Wednesday, November 24, 2010

Holiday Damage Control

Since people gorge on copious amounts of food during the holidays, Carter Schoffer brings you tips to reduce guttus maximus this Thanksgiving.
"In order to hedge against the unfavourable body comp effects holiday meals have, there are a few easy to follow strategies you should employ. These being -
  • Exercise or perform a physical activity an hour or two prior to the meal. This can be a resistance training bout, cardio bout, long/brisk walk, playing with the kids (if you have any) or some "fun" with your significant other.
  • Consume a protein shake (just a scoop of a milk protein blend with some water will suffice), a few fish oil caps and a piece of fruit (pear or apple) about an hour before your meal. This won't "spoil" your meal as it won't be all that filling but it will put a dent in your cravings while still allowing you to eat enough to be satiated. It will also go a long way toward blunting the blood sugar / insulin response.
  • Eat your veggies first. This works along the same lines as the above bullet point. Be sure to have a good large serving or servings. Again you'll still be able to enjoy the other foods but eating the veggies first places priority on good nutrition while blunting gluttony.
  • Go for a walk or perform some other form of physical activity after the meal, before passing out on the couch.
  • Consume a cup of green tea (2 bags) before and after the meal.
  • Optionally if you've had experience with ephedrine in the past you may wish to take 16-24mg with the green tea 30 min or so before the meal. This is completely optional and I don't exactly recommend you do this. The reason why you would wish to do this is because it will upregulate your metabolism while also giving you an artificial energy kick to get the exercise / physical activity done. Furthermore, it's a mild anorectic. Other less aggressive "fat burners" may also be useful."
Have a good time everyone.

Monday, November 8, 2010


It's the 2008 Olympics race for the gold medal between China's Lu Yong and Belarus's Andrei Rybakou. Andrei Rybakou takes the lead by successfully lifting more in the snatch during the first portion of the competition.

See how the rest unfolds:

I come across many videos I enjoy, however none as much as this.

It serves as a tiny sneak peek into the next multi-part series I'll be doing for 2011 - the title may be a clue. While the actual series has not been officially named nor have I developed the exact format, there will be a formal introduction to explain it all in due time.

If you liked the last one, then this will be of similar quality or possibly even better.

Stay tuned folks.

Friday, November 5, 2010

Hips Position in the Deadlift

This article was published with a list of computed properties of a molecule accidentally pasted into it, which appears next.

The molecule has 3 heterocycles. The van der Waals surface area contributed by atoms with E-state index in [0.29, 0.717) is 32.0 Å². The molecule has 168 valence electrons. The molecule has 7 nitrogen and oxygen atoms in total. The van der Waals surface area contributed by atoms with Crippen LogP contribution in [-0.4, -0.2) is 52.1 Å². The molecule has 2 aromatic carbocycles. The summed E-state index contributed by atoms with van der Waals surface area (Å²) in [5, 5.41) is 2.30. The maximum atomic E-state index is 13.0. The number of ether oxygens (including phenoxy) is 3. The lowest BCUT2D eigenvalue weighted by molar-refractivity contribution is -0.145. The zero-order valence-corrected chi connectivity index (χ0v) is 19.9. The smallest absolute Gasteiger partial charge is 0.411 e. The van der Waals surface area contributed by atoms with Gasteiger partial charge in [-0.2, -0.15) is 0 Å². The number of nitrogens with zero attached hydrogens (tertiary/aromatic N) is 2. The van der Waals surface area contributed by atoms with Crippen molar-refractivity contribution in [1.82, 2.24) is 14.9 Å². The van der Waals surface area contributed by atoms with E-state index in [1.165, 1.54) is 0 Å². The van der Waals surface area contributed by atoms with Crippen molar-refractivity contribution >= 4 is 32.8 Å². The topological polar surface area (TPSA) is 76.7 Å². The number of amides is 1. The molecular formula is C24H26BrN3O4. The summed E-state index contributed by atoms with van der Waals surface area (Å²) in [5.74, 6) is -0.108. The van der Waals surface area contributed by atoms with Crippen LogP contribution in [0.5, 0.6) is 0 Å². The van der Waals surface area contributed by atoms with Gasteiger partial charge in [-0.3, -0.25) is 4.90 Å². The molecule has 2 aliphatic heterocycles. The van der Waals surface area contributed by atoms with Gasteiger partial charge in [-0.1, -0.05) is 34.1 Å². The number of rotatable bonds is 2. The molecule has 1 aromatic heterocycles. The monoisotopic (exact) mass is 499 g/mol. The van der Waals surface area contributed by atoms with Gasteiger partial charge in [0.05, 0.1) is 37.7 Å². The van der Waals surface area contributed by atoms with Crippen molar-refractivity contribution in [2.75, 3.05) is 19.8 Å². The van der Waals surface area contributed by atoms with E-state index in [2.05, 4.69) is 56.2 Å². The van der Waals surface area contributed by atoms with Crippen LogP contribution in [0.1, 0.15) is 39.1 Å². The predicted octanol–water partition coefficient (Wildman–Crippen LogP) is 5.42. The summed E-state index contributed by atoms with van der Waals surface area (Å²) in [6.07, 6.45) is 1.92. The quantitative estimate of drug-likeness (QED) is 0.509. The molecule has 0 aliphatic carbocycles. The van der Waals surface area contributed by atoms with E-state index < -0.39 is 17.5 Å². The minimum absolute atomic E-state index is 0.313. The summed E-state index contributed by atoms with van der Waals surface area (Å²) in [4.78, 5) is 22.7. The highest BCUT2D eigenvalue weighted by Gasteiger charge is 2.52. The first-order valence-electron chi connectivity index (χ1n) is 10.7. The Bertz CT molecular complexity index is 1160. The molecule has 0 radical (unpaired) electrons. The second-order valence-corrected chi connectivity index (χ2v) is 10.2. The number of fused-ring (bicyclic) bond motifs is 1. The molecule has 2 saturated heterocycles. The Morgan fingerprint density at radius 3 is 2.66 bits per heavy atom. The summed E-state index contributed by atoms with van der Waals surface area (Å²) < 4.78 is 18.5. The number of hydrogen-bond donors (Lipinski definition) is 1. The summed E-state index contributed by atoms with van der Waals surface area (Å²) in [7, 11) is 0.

I mentioned how I was off in my deadlift set-up. I, being ignorant, finally realized what the trouble was.

Between the Romanian deadlifts I had done for an extensive period and the Olympic lifts, my hips were lifting at a high position regularly. This put me at a powerlifting pulling stance. While there isn't anything wrong with it, I'm not a powerlifter.

That wasn't the problem. The problem was I couldn't lower my hips and start in the way I previously was. A cue I tend to give others is to look at the floor in front of you. Funny thing is, I wasn't using it when I was going over my own form.

Let's break down the 3 hip angles. Low height, medium height, and high.

Couldn't find any diagrams decent enough to use, thus Paint to the rescue.
(click to enlarge)

The image above is what I'll be using to describe the different hip positions. It's a crude drawing and not everything is exact/to proportion, but is sufficient to serve the purpose of this post. Torso angle [indicated by the blue line] and line of eyesight [indicated by the dashed red line] are most important to note.
A) Low
This isn't an ideal pulling position. It's akin to trying to "squat" the weight up. Here we can tell the hips are too low due to the angle of the torso being almost completely vertical/perpendicular to the floor.

You can tell your torso is too upright if your eyes are staring directly at the wall in front of you - assuming your neck is in neutral position, meaning you're not craning it upwards but rather it forms a straight line aligned with your spine.

B) Medium
This is where I wanted to get back at. It was extremely helpful to look at the floor a few feet in front of me. My hips naturally fell into the correct position. Previously - coming up in picture C - I felt a tremendous emphasis on my glutes and lower back.

Another way to think of it, I picked up from Bret Contreras, is your body forms a "lightning bolt." If your eyes are looking in the right spot, your neck will be in neutral alignment and you won't be able to look at the wall straight ahead nor the bar under you.

C) High
This resembles a powerlifting deadlift. I simply didn't like my hips being higher up than I was accustomed to. I didn't feel my hamstrings as involved compared to before, and my lower back & glutes were pulling much more.

Here the torso is very close to parallel with the floor and your eyes will be facing the ground directly under you allowing you to see the barbell.
Position A isn't recommended because it's not deadlifting. B & C are fine. However if I'm coaching anyone I recommend B.

Why? Unless they're into powerlifting, I haven't seen a reason to advise it over the other position.

So, how's it feel deadlifting where I was at?

Amazing! I'm comfortably pulling heavy off the floor again with ease and I haven't even become sore yet.

The quest to a 400lb. deadlift begins now.

Have a good weekend everyone.
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